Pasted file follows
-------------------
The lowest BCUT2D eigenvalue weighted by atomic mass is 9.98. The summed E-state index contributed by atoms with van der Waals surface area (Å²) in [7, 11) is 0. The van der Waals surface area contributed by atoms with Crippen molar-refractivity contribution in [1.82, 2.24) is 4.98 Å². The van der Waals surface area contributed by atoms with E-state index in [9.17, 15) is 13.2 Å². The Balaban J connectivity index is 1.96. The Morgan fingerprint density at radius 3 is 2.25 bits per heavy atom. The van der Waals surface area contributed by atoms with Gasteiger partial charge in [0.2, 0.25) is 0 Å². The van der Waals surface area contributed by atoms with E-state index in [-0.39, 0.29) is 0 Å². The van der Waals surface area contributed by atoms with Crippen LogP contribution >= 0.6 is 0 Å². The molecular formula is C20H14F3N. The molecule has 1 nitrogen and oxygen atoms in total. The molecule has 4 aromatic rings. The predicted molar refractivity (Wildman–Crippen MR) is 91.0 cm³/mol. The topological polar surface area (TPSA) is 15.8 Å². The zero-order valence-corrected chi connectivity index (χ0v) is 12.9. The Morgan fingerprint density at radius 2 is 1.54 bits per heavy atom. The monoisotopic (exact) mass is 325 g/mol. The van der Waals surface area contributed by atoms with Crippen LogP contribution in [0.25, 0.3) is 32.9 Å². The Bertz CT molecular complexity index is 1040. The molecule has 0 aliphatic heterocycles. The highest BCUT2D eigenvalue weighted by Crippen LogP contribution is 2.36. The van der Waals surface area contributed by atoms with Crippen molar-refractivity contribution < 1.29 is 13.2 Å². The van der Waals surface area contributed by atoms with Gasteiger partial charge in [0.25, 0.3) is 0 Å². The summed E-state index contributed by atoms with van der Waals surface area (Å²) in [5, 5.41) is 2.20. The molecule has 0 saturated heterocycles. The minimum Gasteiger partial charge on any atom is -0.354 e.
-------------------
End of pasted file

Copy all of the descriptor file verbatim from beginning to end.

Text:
The lowest BCUT2D eigenvalue weighted by atomic mass is 9.98. The summed E-state index contributed by atoms with van der Waals surface area (Å²) in [7, 11) is 0. The van der Waals surface area contributed by atoms with Crippen molar-refractivity contribution in [1.82, 2.24) is 4.98 Å². The van der Waals surface area contributed by atoms with E-state index in [9.17, 15) is 13.2 Å². The Balaban J connectivity index is 1.96. The Morgan fingerprint density at radius 3 is 2.25 bits per heavy atom. The van der Waals surface area contributed by atoms with Gasteiger partial charge in [0.2, 0.25) is 0 Å². The van der Waals surface area contributed by atoms with E-state index in [-0.39, 0.29) is 0 Å². The van der Waals surface area contributed by atoms with Crippen LogP contribution >= 0.6 is 0 Å². The molecular formula is C20H14F3N. The molecule has 1 nitrogen and oxygen atoms in total. The molecule has 4 aromatic rings. The predicted molar refractivity (Wildman–Crippen MR) is 91.0 cm³/mol. The topological polar surface area (TPSA) is 15.8 Å². The zero-order valence-corrected chi connectivity index (χ0v) is 12.9. The Morgan fingerprint density at radius 2 is 1.54 bits per heavy atom. The monoisotopic (exact) mass is 325 g/mol. The van der Waals surface area contributed by atoms with Crippen LogP contribution in [0.25, 0.3) is 32.9 Å². The Bertz CT molecular complexity index is 1040. The molecule has 0 aliphatic heterocycles. The highest BCUT2D eigenvalue weighted by Crippen LogP contribution is 2.36. The van der Waals surface area contributed by atoms with Crippen molar-refractivity contribution < 1.29 is 13.2 Å². The van der Waals surface area contributed by atoms with Gasteiger partial charge in [0.25, 0.3) is 0 Å². The summed E-state index contributed by atoms with van der Waals surface area (Å²) in [5, 5.41) is 2.20. The molecule has 0 saturated heterocycles. The minimum Gasteiger partial charge on any atom is -0.354 e.